Mean monthly precipitation (mm)52.9058.1083.5026.8080.8065.0039.001.40120.2029.6075.80105.00738.10
Mean relative humidity (%)84.9391.6286.1563.6579.6175.9772.6068.9675.6480.9984.7289.7779.56
Average wind speed (m/s)3.644.844.163.941.591.501.272.061.831.702.402.502.62
Evaporation (mm) a----105.21190.25221.45283.2366.10 c----
Reference ET (mm)----96.41130.80150.97151.5967.60 c----
Note(s): a: obtained from Class A pan, b: refers to last 10 days of month, c: refers to first 20 days of month.
Table 2. Total number of irrigations, total amount of irrigation water applied and seasonal ETc.
Table 2. Total number of irrigations, total amount of irrigation water applied and seasonal ETc.
Irrigation MethodTurf
Irrigation ThresholdIrrigation NumberIrrigation
Water Amount (mm)
Rainfall (mm)Evaporation (mm) Seasonal ETc (mm)
Table 3. Some growth and quality parameters of turf for all treatments in the year of 2017.
Table 3. Some growth and quality parameters of turf for all treatments in the year of 2017.
Irrigation MethodTurf TypeIrrigation ThresholdVegetation Height
Surface CoverageColorQuality
SDICSI3013.49 b18.67 b9.00 a8.70 a
I5013.18 c7.28 c8.06 b8.67 a
I7012.68 d7.06 d7.22 c8.08 c
WSI3012.35 e9.00 a6.44 e8.26 bc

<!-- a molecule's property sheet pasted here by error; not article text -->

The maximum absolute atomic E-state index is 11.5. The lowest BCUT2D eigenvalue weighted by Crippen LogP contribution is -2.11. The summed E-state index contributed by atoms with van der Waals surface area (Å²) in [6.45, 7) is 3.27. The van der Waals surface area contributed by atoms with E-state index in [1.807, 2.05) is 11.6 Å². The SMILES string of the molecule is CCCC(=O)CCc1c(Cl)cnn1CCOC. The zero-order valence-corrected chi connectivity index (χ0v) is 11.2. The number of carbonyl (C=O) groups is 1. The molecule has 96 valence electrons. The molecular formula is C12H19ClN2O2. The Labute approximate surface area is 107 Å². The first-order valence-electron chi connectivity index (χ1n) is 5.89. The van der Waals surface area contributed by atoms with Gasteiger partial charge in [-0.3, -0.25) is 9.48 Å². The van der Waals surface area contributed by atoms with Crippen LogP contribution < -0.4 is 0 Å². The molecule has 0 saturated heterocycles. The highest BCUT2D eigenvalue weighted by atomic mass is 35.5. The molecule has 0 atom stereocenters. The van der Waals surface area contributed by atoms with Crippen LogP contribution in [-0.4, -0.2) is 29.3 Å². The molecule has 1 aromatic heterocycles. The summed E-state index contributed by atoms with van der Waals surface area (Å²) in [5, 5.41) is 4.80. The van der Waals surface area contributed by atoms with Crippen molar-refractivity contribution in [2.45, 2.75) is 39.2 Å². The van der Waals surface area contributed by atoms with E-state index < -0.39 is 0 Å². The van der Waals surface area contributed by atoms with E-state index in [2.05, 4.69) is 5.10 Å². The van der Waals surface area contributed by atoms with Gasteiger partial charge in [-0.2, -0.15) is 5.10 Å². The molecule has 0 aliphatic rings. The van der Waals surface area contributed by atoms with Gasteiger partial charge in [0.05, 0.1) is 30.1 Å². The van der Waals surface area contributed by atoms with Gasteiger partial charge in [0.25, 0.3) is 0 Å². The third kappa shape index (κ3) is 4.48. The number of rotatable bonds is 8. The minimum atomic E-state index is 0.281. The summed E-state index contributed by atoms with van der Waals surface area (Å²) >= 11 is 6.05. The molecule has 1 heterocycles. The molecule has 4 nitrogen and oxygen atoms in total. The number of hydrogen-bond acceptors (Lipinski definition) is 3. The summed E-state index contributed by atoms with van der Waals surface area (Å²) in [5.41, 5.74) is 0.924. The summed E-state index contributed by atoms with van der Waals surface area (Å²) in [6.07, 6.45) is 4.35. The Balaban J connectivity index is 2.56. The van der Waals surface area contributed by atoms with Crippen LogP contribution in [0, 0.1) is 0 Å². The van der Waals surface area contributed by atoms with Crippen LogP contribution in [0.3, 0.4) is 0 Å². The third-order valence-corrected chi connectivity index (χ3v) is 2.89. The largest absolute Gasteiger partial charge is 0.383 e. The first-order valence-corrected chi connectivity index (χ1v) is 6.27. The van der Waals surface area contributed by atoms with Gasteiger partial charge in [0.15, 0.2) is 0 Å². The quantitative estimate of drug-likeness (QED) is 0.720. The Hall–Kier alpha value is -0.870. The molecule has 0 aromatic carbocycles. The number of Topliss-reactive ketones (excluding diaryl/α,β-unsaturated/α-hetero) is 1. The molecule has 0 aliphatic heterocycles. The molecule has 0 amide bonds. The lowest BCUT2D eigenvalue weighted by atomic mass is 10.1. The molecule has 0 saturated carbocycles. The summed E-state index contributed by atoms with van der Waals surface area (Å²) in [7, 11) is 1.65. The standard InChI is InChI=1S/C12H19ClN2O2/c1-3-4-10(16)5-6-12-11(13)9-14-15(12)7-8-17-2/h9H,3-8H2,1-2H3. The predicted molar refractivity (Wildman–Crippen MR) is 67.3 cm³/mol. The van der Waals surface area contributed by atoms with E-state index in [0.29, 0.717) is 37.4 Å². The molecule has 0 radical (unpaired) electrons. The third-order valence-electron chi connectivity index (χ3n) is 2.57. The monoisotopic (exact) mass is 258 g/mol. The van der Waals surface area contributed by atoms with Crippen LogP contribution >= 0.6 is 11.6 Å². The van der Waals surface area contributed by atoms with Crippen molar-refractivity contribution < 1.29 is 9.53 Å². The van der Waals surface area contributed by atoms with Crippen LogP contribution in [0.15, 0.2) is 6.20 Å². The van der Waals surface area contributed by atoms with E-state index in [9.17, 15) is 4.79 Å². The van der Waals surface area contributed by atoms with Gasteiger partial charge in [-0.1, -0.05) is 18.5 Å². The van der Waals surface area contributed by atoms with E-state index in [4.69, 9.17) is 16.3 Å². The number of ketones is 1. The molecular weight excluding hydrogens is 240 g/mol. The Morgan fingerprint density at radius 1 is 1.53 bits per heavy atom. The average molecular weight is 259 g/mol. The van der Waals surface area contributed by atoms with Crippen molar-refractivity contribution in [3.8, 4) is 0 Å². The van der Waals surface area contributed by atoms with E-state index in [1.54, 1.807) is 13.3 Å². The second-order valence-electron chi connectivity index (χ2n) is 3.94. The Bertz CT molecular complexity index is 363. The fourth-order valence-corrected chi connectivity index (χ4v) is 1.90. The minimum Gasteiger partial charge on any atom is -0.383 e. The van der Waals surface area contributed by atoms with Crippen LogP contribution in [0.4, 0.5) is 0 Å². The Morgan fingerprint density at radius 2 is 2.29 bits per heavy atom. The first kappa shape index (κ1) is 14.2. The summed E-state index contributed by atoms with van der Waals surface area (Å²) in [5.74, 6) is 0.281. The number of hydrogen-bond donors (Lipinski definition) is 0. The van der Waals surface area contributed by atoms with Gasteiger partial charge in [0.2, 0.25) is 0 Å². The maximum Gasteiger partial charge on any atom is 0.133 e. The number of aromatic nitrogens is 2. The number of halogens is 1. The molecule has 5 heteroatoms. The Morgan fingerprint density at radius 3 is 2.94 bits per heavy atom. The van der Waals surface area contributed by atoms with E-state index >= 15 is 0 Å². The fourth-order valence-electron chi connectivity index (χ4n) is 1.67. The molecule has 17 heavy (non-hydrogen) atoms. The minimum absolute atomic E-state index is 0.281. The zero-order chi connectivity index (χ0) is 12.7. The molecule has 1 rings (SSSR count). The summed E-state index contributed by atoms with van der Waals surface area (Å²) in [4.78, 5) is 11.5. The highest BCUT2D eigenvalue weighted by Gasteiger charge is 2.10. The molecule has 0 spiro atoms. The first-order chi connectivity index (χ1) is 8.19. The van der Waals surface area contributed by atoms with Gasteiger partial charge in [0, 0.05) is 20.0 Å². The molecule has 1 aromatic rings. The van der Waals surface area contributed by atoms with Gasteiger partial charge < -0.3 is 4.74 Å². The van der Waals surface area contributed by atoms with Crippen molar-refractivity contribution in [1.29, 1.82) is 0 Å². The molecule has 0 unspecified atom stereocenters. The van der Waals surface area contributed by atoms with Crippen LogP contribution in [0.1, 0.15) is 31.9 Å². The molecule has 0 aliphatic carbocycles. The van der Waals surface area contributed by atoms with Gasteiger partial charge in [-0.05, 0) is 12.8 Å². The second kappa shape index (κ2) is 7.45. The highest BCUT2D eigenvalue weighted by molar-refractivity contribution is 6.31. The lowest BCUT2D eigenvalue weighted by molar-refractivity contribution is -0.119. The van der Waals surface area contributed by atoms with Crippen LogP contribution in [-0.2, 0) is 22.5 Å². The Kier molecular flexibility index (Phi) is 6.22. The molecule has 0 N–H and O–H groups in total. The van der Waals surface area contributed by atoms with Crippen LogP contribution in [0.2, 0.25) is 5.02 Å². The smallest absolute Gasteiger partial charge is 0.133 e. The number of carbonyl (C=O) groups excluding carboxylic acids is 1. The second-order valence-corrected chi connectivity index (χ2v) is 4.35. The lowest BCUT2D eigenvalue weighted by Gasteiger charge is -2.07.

I5012.02 g9.00 a6.22 e8.59 a
I7012.16 f9.00 a6.17 e8.26 bc
SICSI3015.32 a8.61 b9.00 a8.61 a
I5012.00 g7.11 d6.61 d5.39 d
I709.17 ı6.00 e4.06 f4.61 e
WSI3012.77 d9.00 a6.22 e8.28 bc
I5010.94 h9.00 a6.00 e8.67 a
I7010.84 h9.00 a5.94 e8.33 b
LSD0.11 **0.11 **0.32 **0.21 **
SDI 12.65 a8.33 a7.19 a8.43 a
SI 11.84 b8.12 b6.31 b7.32 b
LSD0.06 **0.03 **0.12 **0.14 **
CS 12.64 a7.46 b7.33 a7.34 b
WS 11.85 b9.00 a6.17 b8.40 a
LSD0.06 **0.03 **0.14 **0.14 **
I3013.48 a8.82 a7.67 a8.46 a
I5012.04 b8.10 b6.72 b7.83 b
I7011.21 c7.76 c5.85 c7.32 c
LSD0.06 **0.06 **0.16 **0.10 **
Note(s): 1: Mean values in the same column followed by the same letter do not differ significantly at the 0.05 level according to LSD test. ns: not significant, *: significant at p < 0.05, **: significant at p < 0.01.
Table 4. Some growth and quality parameters of turf and water use efficiencies for all treatments in the year of 2018.
Table 4. Some growth and quality parameters of turf and water use efficiencies for all treatments in the year of 2018.
Irrigati-on MethodTurf TypeIrrigati-